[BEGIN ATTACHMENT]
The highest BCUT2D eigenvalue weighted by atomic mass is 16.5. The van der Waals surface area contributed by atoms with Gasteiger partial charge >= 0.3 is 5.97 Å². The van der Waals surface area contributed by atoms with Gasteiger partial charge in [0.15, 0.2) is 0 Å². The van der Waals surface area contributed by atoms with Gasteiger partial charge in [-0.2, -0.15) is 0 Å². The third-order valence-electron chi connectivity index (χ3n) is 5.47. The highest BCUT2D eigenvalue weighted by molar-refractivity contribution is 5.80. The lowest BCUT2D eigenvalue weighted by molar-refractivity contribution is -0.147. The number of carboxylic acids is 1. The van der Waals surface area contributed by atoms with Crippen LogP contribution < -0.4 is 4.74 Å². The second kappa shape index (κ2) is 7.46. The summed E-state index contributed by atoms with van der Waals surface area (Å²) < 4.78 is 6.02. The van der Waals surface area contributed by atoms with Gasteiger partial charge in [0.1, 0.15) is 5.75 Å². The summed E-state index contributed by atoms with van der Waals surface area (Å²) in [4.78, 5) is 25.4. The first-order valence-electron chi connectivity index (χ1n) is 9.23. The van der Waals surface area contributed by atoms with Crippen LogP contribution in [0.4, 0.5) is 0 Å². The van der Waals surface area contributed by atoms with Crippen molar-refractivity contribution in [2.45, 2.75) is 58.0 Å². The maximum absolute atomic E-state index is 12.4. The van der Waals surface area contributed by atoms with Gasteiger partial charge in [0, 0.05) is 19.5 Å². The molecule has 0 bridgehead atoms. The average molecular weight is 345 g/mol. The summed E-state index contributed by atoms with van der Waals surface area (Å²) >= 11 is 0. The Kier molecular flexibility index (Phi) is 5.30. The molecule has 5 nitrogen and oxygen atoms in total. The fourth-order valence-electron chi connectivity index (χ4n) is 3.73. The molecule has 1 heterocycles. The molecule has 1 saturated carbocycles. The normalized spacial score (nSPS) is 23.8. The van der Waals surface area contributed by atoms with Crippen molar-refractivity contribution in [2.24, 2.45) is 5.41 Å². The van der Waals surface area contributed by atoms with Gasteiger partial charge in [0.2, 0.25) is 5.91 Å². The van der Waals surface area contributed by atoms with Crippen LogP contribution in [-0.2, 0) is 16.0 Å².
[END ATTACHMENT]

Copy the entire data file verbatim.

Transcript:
The highest BCUT2D eigenvalue weighted by atomic mass is 16.5. The van der Waals surface area contributed by atoms with Gasteiger partial charge >= 0.3 is 5.97 Å². The van der Waals surface area contributed by atoms with Gasteiger partial charge in [0.15, 0.2) is 0 Å². The van der Waals surface area contributed by atoms with Gasteiger partial charge in [-0.2, -0.15) is 0 Å². The third-order valence-electron chi connectivity index (χ3n) is 5.47. The highest BCUT2D eigenvalue weighted by molar-refractivity contribution is 5.80. The lowest BCUT2D eigenvalue weighted by molar-refractivity contribution is -0.147. The number of carboxylic acids is 1. The van der Waals surface area contributed by atoms with Crippen LogP contribution < -0.4 is 4.74 Å². The second kappa shape index (κ2) is 7.46. The summed E-state index contributed by atoms with van der Waals surface area (Å²) < 4.78 is 6.02. The van der Waals surface area contributed by atoms with Gasteiger partial charge in [0.1, 0.15) is 5.75 Å². The summed E-state index contributed by atoms with van der Waals surface area (Å²) in [4.78, 5) is 25.4. The first-order valence-electron chi connectivity index (χ1n) is 9.23. The van der Waals surface area contributed by atoms with Crippen LogP contribution in [0.4, 0.5) is 0 Å². The van der Waals surface area contributed by atoms with Crippen molar-refractivity contribution in [2.45, 2.75) is 58.0 Å². The maximum absolute atomic E-state index is 12.4. The van der Waals surface area contributed by atoms with Gasteiger partial charge in [0, 0.05) is 19.5 Å². The molecule has 0 bridgehead atoms. The average molecular weight is 345 g/mol. The summed E-state index contributed by atoms with van der Waals surface area (Å²) >= 11 is 0. The Kier molecular flexibility index (Phi) is 5.30. The molecule has 5 nitrogen and oxygen atoms in total. The fourth-order valence-electron chi connectivity index (χ4n) is 3.73. The molecule has 1 heterocycles. The molecule has 1 saturated carbocycles. The normalized spacial score (nSPS) is 23.8. The van der Waals surface area contributed by atoms with Crippen molar-refractivity contribution in [2.24, 2.45) is 5.41 Å². The van der Waals surface area contributed by atoms with Gasteiger partial charge in [0.2, 0.25) is 5.91 Å². The van der Waals surface area contributed by atoms with Crippen LogP contribution in [-0.2, 0) is 16.0 Å².